Fence law could change relationships


SALEM, Ohio – Ohio’s line fence law, with roots and reasons dating back more than 100 years, may be about to change.
Rep. Bob Gibbs, R-Lakeville, has been working with the Ohio Farm Bureau to update the existing law to better reflect 21st century line fence and neighbor issues.
The old west. Gibbs’ senior legislative aide Jason Warner said Ohio’s line fence law dates back to when Ohio was wild and a farmer’s livestock roamed free. At that time, a farmer’s neighbors had the responsibility to fence livestock off their property.
But in the ensuing years, and as Ohio developed, reasons to build fence changed, according to Peggy Kirk Hall, an Ohio State University Extension legal expert.
What was once a “fencing out” law became a “fencing in” law, and farmers who failed to build and maintain their fences found themselves paying for property damages and arguing with adjoining landowners over both parties’ responsibilities.
Changes. The existing law requires neighbors to share the cost of fence built on a property line, even if one neighbor has no livestock or use for the fence.
“There is a considerable amount of misunderstanding of the law, of who has to do what and pay for what,” Jason Warner said.
“This puts up the mechanics so we don’t end up having long, drawn-out fights between neighbors,” he said.
Farm Bureau’s Rocky Black called the updates a “standard and friendlier way to deal with fence issues.”
“It’s a way to apply objective criteria that agriculture agrees to and the courts have already tested,” he said, noting the key is figuring out who pays for the fence.
What’s new. Gibbs’ legislation, brought to the House in the fall, strengthens the old law to keep pace with a changing rural landscape.
For instance, adjoining property owners are still supposed to equally share maintenance costs of an existing fence. But in the case of new fences, built after the bill would become law, the property owner who wants the fence is responsible for all costs.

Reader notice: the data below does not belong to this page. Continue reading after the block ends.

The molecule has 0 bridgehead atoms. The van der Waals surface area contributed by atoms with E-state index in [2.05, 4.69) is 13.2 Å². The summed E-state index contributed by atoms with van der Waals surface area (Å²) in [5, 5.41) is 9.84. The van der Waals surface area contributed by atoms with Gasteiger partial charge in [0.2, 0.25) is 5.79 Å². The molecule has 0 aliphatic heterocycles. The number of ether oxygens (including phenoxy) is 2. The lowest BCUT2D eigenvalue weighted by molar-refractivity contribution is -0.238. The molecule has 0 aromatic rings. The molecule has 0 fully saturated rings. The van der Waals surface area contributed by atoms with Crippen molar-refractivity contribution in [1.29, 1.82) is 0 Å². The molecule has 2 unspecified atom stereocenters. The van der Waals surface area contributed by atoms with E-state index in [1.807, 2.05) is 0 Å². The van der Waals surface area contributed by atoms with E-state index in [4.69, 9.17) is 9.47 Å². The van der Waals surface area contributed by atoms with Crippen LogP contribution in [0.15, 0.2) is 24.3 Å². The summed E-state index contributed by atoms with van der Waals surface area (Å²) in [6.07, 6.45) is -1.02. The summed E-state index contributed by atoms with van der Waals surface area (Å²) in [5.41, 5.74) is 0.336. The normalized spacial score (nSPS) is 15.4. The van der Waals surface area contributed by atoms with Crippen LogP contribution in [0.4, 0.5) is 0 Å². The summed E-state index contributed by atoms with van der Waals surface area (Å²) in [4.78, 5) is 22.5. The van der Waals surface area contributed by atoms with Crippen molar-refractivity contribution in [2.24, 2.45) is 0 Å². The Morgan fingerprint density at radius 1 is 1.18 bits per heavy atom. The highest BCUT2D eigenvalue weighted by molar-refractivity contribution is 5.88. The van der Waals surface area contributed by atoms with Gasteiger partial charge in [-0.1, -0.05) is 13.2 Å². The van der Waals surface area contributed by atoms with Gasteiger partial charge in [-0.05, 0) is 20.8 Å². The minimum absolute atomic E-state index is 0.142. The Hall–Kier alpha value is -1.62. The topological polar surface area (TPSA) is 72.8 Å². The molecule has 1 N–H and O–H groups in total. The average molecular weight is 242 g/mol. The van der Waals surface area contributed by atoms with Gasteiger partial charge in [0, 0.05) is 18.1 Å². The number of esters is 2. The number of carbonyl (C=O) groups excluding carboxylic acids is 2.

If the adjoining property owner doesn’t pay and he or his heirs happen to take advantage of that fence within 30 years – for instance, use the existing fence as a boundary for his own livestock – he would be forced to pay back the neighbor 50 percent of the fence cost.
Peggy Kirk Hall also explained in a fact sheet that if a farmer removes a fence and doesn’t replace it within a year of the law’s updates, as long as he or she files an affidavit with the county recorder, he can fall back on shared responsibility if the fence is replaced within 10 years.
If no affidavit was filed, and the landowner wants to replace the fence, he or she must bear the full cost.
Other parts. A number of other changes are proposed in the legislation, including a revision of the steps for hearing and appealing line fence disputes, which gives township trustees binding or non-binding arbitration power; allowing landowners limited access to the neighbor’s property when building or maintaining fence; and establishing standards for line fences that enclose livestock.
Status. No action was taken on the bill since it was introduced in late September and referred to the House Agriculture and Natural Resources committee.
The House session recessed for the holidays Dec. 12, and legislators return Jan. 9. Hearings on the bill are planned for January.
(Reporter Andrea Zippay welcomes feedback by phone at 800-837-3419 or by e-mail at azippay@farmanddairy.com.)

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